Different again here and I'm in the UK too (for now) - they will happily take the plastic boxes (empty), the paper wrappers (clean) and SE/DE blades if they're made safe (after all they're just steel - so mine will go in a tin can when there's enough) - what they won't take are composites like cartridge blades.

Oh and a razor blade rusting isn't biodegrading - its corrosion - rust occurs naturally even in sterile environments if there's humidity and oxygen.

SRock
05-22-2009, 06:04 AM
Just because sharp objects end up there doesnt mean its right. Drug dealers sell drugs to children doesnt mean that its ok for me to do it. IMO That train of thought is why medical waste is and has been a problem in the USA

As far as the biodgradeable box(the explanation was well thought out and i stand corrected. Didnt think about it being put in the metal recycling box. Good point)

I agree with you. I think as razor blade users we should be responsible with their disposal.

twinklebull
04-16-2010, 09:47 PM
I'm in the UK, and this is the position here - it may be different in the States.

I did have one thought though. If you use a metal blade bank, when it is nearly full, add a load of salt to it and fill with water. Leave it for a couple of weeks before you toss it. By the time it hits the landfill, the blades inside will
be rusting nicely, thus speeding the bio-degrading process.

I just joined this forum in order to thank you all for sharing what you know about this tricky question, and to see if you can keep me from having to research something I probably learned (and forgot immediately) in high school.

I'm already saving up razor blades and any other sharps in a glass jar. I came here looking for a safe moral way to get them out of my house, and found -- rust!

If I can just put salt and water in that glass jar and wait, the blades will no longer be capable of doing any damage, and then I can toss them. Wonderful!

Now, here's my question: if I want to throw out some wet, salty RUST, that is, completely rusted blades, how long might I have to keep that jar?

Again, thank you all for your info and ideas.

Uncle Erik
04-17-2010, 01:16 AM
That's a great idea about the salt and water in the blade bank! I was about to toss the bank into the metal recycling, but I'll do that instead.

Omnichron
04-17-2010, 06:05 AM
I use a slimfast can for razor blade disposal. I is shiny and looks good on the shelf.:001_smile

Veritas II
04-17-2010, 10:27 AM
I use one of these from WSC:
http://westcoastshaving.com/images/bank_600.jpg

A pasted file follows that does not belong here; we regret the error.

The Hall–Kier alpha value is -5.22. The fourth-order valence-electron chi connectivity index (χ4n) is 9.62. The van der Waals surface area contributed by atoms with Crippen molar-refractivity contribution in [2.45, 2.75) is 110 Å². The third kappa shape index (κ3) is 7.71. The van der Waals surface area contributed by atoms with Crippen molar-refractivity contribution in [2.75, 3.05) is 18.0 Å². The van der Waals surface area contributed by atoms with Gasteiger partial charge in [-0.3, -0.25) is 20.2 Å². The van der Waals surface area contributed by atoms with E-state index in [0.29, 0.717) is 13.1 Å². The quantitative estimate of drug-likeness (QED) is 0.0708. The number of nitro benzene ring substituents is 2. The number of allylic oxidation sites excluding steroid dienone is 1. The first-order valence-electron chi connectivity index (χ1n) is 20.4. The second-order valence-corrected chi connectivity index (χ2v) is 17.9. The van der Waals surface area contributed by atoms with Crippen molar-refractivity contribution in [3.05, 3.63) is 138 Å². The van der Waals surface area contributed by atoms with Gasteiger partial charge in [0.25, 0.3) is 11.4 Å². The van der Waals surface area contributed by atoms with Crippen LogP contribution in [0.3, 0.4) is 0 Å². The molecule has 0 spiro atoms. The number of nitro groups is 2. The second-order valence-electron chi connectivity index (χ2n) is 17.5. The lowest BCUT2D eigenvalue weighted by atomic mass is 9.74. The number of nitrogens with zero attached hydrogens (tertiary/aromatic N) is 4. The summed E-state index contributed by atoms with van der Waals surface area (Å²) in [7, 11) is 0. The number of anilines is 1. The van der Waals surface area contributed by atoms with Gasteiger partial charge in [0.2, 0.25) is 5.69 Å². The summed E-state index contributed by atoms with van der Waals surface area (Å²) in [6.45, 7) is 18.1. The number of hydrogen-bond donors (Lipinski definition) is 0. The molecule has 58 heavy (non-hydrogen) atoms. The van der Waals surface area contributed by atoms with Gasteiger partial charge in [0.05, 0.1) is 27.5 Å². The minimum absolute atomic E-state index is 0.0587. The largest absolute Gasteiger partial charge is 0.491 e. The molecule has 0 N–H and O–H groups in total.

At $1 each they are very economical. They are metal, so tossing the whole thing into the recycling bin when it's full shouldn't be an issue. They are big enough to hold a lot of blades. I don't know how many because I haven't counted.

Stubblefield
04-17-2010, 03:06 PM
Referring back to this, you are correct, the contents of plastic sharps boxes, or the boxes themselves are not recycled, but they are not landfilled either,they are incinerated. So this would mean you buying a sharps box (a new plastic product), filling it with blades, taking it to a collection point (possibly by car?) just to have it destroyed in a fuel guzzling incinerator. Ecologically this seems like the worst possible option, and is the "Problem with disposal" that I was talking about in my last post.
I'd like to offer that incinerators are not the fuel guzzlers they are made out to be--that they are in many cases actually used to generate power and heat. The newer designs are quite environmentally friendly, and are seeing increased use in Europe, Denmark in particular. I know that some environmentalists like to vilify them, but they are not the bogeyman they are made out to be.

I put mine in a sharps container, which will be incinerated at some point.

BBrad
04-17-2010, 05:58 PM
Guys . . . I'm not trying to put anybody down here, but let's get real about the environmental issues surrounding our used razor blades.

The Number ONE hazard concerning blade disposal is to your family and yourself. If you just drop 'em in the rubbish, someone in your household (or even you) could be cut while rooting through the rubbish looking for the phone bill that you can't find or the toy soldier that belongs to your son . . . you know, the one your daughter threw away just to spite her older brother . . .

All blades that I dispose of are either contained in the back slot of the razor dispenser they were sold to me in, or wrapped in clear cellophane shipping tape to preclude their accidental contact with innocent fingers. (Used blades shipped with eBay razors by well-meaning but dumb sellers are also wrapped in cellophane tape. :cursing:)

There is no evidence that used razor blades will ever "come to life" in the rubbish, cross the kitchen floor, and attack us in our sleep. The only hazard comes with the possibility of humans sticking their mitts into the trash with their eyes closed and brains disconnected. (Situation: Normal??)